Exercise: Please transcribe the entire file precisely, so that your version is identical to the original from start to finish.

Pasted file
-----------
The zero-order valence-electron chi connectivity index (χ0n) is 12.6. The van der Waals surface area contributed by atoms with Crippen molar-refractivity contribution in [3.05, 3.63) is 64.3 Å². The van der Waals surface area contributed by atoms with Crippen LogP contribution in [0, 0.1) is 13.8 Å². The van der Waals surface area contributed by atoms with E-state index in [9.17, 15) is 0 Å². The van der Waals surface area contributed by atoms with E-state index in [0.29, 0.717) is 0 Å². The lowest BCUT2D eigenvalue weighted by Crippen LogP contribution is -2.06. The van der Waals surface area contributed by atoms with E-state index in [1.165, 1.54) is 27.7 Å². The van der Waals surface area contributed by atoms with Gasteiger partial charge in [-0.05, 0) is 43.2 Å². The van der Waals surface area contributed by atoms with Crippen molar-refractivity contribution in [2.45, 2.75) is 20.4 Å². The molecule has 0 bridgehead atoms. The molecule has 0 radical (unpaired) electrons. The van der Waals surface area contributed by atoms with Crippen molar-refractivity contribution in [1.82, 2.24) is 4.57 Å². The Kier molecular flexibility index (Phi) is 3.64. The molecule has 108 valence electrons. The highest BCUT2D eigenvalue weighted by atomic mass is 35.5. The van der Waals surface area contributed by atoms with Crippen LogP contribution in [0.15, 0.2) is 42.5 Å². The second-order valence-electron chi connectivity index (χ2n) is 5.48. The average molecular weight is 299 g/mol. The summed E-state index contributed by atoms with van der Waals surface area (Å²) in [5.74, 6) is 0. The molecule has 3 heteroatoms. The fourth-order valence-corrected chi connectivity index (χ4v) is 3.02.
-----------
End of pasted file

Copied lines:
The zero-order valence-electron chi connectivity index (χ0n) is 12.6. The van der Waals surface area contributed by atoms with Crippen molar-refractivity contribution in [3.05, 3.63) is 64.3 Å². The van der Waals surface area contributed by atoms with Crippen LogP contribution in [0, 0.1) is 13.8 Å². The van der Waals surface area contributed by atoms with E-state index in [9.17, 15) is 0 Å². The van der Waals surface area contributed by atoms with E-state index in [0.29, 0.717) is 0 Å². The lowest BCUT2D eigenvalue weighted by Crippen LogP contribution is -2.06. The van der Waals surface area contributed by atoms with E-state index in [1.165, 1.54) is 27.7 Å². The van der Waals surface area contributed by atoms with Gasteiger partial charge in [-0.05, 0) is 43.2 Å². The van der Waals surface area contributed by atoms with Crippen molar-refractivity contribution in [2.45, 2.75) is 20.4 Å². The molecule has 0 bridgehead atoms. The molecule has 0 radical (unpaired) electrons. The van der Waals surface area contributed by atoms with Crippen molar-refractivity contribution in [1.82, 2.24) is 4.57 Å². The Kier molecular flexibility index (Phi) is 3.64. The molecule has 108 valence electrons. The highest BCUT2D eigenvalue weighted by atomic mass is 35.5. The van der Waals surface area contributed by atoms with Crippen LogP contribution in [0.15, 0.2) is 42.5 Å². The second-order valence-electron chi connectivity index (χ2n) is 5.48. The average molecular weight is 299 g/mol. The summed E-state index contributed by atoms with van der Waals surface area (Å²) in [5.74, 6) is 0. The molecule has 3 heteroatoms. The fourth-order valence-corrected chi connectivity index (χ4v) is 3.02.